Twenty years ago, you would have said I had the world’s strangest dog-sled team. I have ten dogs, only one of them a Husky. Several are breeds wholly unsuited for dogsledding and a couple of them, in actual competition, do me more good just riding on the sled with me, as they can’t run in deep snow. You should see them, just bouncing along happily, their tongues out. One, a Pekingese, doesn’t even pretend to get ready to harness up anymore. She just jumps on board.
Oh. And that Husky I mentioned? The law says I have to keep him at the back of the pack at all times.
It goes without saying that I don’t do well in the Iditarod anymore.
But let me back up. A few years ago, I was a winner, a real magazine-cover Iditarod champion. You know, the kind with frozen beard and windburn? You’ve seen us; we smoke pipes and wear real fur.
Anyway, I was pretty good at putting together strong teams, populated by the biggest, fastest, strongest, toughest, most focused, most intelligent Huskies or Malamutes that modern breeding can make possible. I’d pick the right mix of alphas and betas and bitches and I ‘d train them to feel each other’s pain, to fill in for each other’s weaknesses, to push each other past the point of canine—or human—endurance. I’d look for the right combination of will and personality to assemble A Team. A Capital-T Team. That’s why our team logo is the Capital T.
And you may find this hard to believe, but a top-bred dog can become impatient with a human who isn’t giving his all, and will drive that human to excel. I have seen it. In fact, I have been pushed just like that. And when you have ten or twelve champs literally killing themselves to win and dominate, you can lose the distinction between yourself and them; you begin to hear words in the barks. Words you can understand. Truly. You come to see the world a little more like an animal, and they become a little more human. It’s almost mystical. Love is what it is, I think.
But those days are over. A few years ago, somehow, it got on the government’s radar that this is a sport dominated by certain breeds and that some other breeds are necessarily excluded by the nature of dog-sledding. They call it “Husky Privilege.” As the government has spent the last 50 years turning over every rock to prove that nurture always trumps nature—and making it illegal to say otherwise—dog-sledding the way we used to do it is a no-no. Just last year, the director of the Department of Equal Outcomes gave a speech at the starting line congratulating us for cooperating in the government’s efforts to “eradicate proxy racism.” I clapped, but it was just to get the snow off my gloves.
“Proxy racism”, by the way, is what the government calls anything that might hint that a racist’s arguments hold any water whatsoever. That’s why they’ve put together the experimental monitor lizard team, with help from the Dr. Frankensteins in the Department of Agriculture. It’s a dog-sled team pulled by monitor lizards wearing parkas and heated snow suits. They give them steroids and vitamins and have even tried genetically modifying them so they grow fur. Last I heard, they were scraping up against $340 million dollars with the effort. Team still came in dead last the last two years, though. It took ‘em 12 hours just to get out of sight of the finish line last year. But the DEO insists that their work proves that any being can be made to excel just like any other being with enough attention and empathy and compassion. And money, of course.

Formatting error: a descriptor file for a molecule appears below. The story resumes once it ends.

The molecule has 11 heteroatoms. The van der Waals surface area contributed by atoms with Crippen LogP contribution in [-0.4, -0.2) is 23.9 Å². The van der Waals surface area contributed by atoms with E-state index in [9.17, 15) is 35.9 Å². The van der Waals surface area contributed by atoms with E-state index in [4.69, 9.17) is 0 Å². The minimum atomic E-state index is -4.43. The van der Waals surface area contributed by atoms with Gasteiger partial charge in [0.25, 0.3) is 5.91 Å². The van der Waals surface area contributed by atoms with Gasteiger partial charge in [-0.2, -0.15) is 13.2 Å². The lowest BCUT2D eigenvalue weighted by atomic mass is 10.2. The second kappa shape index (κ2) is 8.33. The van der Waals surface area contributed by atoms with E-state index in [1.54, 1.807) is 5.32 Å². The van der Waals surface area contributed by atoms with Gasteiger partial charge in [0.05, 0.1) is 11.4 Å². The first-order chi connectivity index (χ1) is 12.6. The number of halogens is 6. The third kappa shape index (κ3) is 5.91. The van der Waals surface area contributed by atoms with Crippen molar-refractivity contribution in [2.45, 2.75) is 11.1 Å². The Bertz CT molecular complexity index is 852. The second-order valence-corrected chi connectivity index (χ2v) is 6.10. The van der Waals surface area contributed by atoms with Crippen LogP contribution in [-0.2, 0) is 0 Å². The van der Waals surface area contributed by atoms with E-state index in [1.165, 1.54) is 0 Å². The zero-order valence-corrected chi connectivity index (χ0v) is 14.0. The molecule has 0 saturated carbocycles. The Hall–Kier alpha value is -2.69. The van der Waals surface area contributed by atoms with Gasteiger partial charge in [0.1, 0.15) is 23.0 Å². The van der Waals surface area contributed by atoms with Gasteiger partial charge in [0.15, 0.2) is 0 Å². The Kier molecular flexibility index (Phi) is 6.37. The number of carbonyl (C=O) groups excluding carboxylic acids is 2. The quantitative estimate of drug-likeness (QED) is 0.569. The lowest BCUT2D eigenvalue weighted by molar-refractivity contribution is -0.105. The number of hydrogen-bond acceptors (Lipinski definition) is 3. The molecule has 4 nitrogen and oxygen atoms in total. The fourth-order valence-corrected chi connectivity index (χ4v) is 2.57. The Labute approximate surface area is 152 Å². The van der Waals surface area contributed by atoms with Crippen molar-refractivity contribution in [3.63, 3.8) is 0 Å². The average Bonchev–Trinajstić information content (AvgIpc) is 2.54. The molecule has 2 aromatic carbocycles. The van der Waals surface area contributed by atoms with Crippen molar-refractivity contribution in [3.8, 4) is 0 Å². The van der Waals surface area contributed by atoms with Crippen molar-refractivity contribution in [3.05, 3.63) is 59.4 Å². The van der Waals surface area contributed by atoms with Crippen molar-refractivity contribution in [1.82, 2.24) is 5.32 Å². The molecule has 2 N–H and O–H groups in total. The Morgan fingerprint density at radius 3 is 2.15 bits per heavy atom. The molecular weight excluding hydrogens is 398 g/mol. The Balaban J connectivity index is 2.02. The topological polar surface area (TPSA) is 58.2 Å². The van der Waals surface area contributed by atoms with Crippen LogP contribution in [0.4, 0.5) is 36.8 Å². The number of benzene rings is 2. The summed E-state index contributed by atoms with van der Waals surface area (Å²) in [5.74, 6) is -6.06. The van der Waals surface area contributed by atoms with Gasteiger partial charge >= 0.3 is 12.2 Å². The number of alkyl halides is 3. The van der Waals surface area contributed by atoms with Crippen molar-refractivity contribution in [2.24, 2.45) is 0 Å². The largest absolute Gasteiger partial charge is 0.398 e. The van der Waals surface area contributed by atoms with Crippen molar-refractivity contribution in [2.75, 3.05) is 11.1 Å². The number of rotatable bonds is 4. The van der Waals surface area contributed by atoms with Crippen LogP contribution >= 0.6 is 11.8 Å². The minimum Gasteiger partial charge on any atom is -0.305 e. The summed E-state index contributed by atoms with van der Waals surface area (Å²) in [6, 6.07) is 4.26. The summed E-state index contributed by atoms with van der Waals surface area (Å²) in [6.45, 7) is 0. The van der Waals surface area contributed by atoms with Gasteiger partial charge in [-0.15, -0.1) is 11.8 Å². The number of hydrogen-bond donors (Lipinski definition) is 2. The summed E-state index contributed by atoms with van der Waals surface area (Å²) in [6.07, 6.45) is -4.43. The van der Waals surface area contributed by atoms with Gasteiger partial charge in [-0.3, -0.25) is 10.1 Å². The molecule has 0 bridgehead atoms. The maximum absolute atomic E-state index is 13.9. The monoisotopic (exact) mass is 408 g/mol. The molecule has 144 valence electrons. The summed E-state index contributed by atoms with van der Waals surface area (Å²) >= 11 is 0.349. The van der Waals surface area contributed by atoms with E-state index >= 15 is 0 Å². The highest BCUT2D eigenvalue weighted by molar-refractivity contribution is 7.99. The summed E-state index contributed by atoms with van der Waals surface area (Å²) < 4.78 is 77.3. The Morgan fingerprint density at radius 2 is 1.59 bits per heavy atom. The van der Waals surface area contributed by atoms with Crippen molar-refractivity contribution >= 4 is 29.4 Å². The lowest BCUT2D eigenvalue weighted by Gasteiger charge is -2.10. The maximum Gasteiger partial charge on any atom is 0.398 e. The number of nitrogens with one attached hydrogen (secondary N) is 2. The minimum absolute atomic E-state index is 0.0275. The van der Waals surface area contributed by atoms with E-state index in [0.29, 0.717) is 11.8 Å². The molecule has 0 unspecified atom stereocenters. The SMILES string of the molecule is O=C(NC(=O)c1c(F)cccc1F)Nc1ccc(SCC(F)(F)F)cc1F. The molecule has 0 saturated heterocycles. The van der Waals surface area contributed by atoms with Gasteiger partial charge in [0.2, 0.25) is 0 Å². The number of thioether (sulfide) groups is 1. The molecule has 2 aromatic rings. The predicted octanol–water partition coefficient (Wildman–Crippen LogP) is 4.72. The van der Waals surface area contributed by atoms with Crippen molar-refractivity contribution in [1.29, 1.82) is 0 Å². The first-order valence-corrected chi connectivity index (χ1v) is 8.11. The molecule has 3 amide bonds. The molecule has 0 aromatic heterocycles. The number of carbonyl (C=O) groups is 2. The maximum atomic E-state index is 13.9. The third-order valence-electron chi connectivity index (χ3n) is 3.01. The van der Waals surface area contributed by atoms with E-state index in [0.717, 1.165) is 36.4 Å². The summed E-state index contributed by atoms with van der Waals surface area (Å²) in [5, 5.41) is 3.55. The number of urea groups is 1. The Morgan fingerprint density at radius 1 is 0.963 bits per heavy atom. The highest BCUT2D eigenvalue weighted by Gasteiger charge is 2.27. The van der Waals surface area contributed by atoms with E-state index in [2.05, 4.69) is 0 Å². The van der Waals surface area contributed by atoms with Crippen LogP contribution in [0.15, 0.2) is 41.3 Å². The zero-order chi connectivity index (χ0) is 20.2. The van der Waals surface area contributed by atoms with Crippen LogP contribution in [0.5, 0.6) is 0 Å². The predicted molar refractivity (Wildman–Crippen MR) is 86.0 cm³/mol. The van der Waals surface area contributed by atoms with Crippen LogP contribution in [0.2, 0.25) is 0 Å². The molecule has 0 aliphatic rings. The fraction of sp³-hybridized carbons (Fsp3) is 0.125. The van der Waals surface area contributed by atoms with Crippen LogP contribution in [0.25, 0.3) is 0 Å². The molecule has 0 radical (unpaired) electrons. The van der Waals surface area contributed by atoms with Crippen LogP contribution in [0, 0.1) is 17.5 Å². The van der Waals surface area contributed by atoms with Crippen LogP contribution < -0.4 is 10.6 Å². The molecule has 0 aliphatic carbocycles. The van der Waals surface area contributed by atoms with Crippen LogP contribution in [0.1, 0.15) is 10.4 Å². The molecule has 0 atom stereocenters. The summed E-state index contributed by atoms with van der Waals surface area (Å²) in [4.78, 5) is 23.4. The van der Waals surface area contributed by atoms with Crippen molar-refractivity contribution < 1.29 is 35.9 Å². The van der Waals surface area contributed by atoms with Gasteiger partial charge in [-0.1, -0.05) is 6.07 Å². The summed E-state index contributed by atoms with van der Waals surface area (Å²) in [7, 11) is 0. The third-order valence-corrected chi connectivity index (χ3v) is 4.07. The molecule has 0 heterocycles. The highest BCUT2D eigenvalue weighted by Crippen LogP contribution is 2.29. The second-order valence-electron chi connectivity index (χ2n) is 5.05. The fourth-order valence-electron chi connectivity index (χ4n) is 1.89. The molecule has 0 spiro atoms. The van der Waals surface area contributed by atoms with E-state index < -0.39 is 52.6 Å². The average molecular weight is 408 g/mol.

Sure, it’s ridiculous, but the lizards are kind of cute in those furry hoods.
But back to my team.
I’ve got a boxer named Bruno who hates his feet to get wet, a Pekingese named Shonda who, as I said, can’t pull without special PVC stilts that don’t work very well, a Chihuahua named Chihuahua because every name I thought of would get me arrested for racism, a German Shepherd named Doug who likes to dig, a Pointer named Stiffy who humps everything , an Afghan Hound named Cher because she reminds me of Cher, a Cocker Spaniel named Hops because she likes beer and a mutt the government sent me I named Hershey because he’s chocolate brown.
Those nine, when I hitch them up, have an average speed of six miles per hour on their best day. Their top range per day is about fifteen miles. I try not to think about it. The other boys in the race are hobbled the same way, so it’s fair.
And, in the back row (by law) is my Alaskan Husky, complete with beautiful blue eyes, the hulking, sleek genetic distillation of eleven generations of champions. I call him Freki, after one of Odin’s dogs. That fact would probably land me a stint in Sensitivity Camp, but nobody I’ve met seems culturally or mythologically literate enough to pick up on it. They think I’m saying “Freaky” like “Freaky Deke.” The hell with ‘em. Their ignorance is my umbrella, I guess.
Anyway, sometimes I take Freki out for walks late at night when the other dogs are sleeping or humping the firewood pile or chewing their asses and I let him run. I time him with a stopwatch and marvel at his speed. According to my math, he can sprint—unhitched, of course–from the edge of the barn to the tree line in 40 seconds when there’s no snow, which works out to 26.59 miles per hour. Judging from my experience, that would make him a champion for the history books.
He knows I know it, too. I can tell by how he looks me in the eyes. While he’s back there trotting along easily behind that mixed crew of yapping, pulling, snapping, yiping, panting misfits, he sometimes looks back over his shoulder at me and gives me a wink. And I wink back.
“Someday, Freki,” I tell him. “Someday. Truth trumps bullshit, boy. Truth with a Capital T.”